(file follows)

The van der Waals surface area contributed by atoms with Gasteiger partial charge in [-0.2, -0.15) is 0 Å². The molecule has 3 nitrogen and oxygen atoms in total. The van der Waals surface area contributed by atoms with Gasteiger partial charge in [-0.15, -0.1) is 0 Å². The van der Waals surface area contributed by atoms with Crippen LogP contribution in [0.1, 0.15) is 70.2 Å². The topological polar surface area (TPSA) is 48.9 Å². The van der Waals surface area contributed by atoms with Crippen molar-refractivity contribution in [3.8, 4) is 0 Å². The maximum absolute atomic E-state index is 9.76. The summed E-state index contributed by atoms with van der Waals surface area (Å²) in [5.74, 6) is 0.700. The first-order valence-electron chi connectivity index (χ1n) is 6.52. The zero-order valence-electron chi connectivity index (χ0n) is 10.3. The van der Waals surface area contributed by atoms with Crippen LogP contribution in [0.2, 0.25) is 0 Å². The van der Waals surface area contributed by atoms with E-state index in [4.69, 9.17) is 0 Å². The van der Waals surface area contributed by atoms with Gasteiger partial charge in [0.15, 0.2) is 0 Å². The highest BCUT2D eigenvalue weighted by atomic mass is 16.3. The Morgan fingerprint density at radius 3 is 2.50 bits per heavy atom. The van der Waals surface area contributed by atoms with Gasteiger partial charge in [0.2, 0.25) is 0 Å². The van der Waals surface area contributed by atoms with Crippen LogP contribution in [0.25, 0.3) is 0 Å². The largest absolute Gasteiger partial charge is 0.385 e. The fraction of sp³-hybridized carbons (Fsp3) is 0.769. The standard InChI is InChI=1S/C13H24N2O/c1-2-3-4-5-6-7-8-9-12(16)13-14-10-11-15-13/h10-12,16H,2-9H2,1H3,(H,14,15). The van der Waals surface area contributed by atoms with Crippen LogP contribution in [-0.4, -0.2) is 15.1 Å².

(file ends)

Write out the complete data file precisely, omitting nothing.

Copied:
The van der Waals surface area contributed by atoms with Gasteiger partial charge in [-0.2, -0.15) is 0 Å². The molecule has 3 nitrogen and oxygen atoms in total. The van der Waals surface area contributed by atoms with Gasteiger partial charge in [-0.15, -0.1) is 0 Å². The van der Waals surface area contributed by atoms with Crippen LogP contribution in [0.1, 0.15) is 70.2 Å². The topological polar surface area (TPSA) is 48.9 Å². The van der Waals surface area contributed by atoms with Crippen molar-refractivity contribution in [3.8, 4) is 0 Å². The maximum absolute atomic E-state index is 9.76. The summed E-state index contributed by atoms with van der Waals surface area (Å²) in [5.74, 6) is 0.700. The first-order valence-electron chi connectivity index (χ1n) is 6.52. The zero-order valence-electron chi connectivity index (χ0n) is 10.3. The van der Waals surface area contributed by atoms with Crippen LogP contribution in [0.2, 0.25) is 0 Å². The van der Waals surface area contributed by atoms with E-state index in [4.69, 9.17) is 0 Å². The van der Waals surface area contributed by atoms with Gasteiger partial charge in [0.15, 0.2) is 0 Å². The highest BCUT2D eigenvalue weighted by atomic mass is 16.3. The Morgan fingerprint density at radius 3 is 2.50 bits per heavy atom. The van der Waals surface area contributed by atoms with Gasteiger partial charge in [0.2, 0.25) is 0 Å². The van der Waals surface area contributed by atoms with Crippen LogP contribution in [0.25, 0.3) is 0 Å². The largest absolute Gasteiger partial charge is 0.385 e. The fraction of sp³-hybridized carbons (Fsp3) is 0.769. The standard InChI is InChI=1S/C13H24N2O/c1-2-3-4-5-6-7-8-9-12(16)13-14-10-11-15-13/h10-12,16H,2-9H2,1H3,(H,14,15). The van der Waals surface area contributed by atoms with Crippen LogP contribution in [-0.4, -0.2) is 15.1 Å².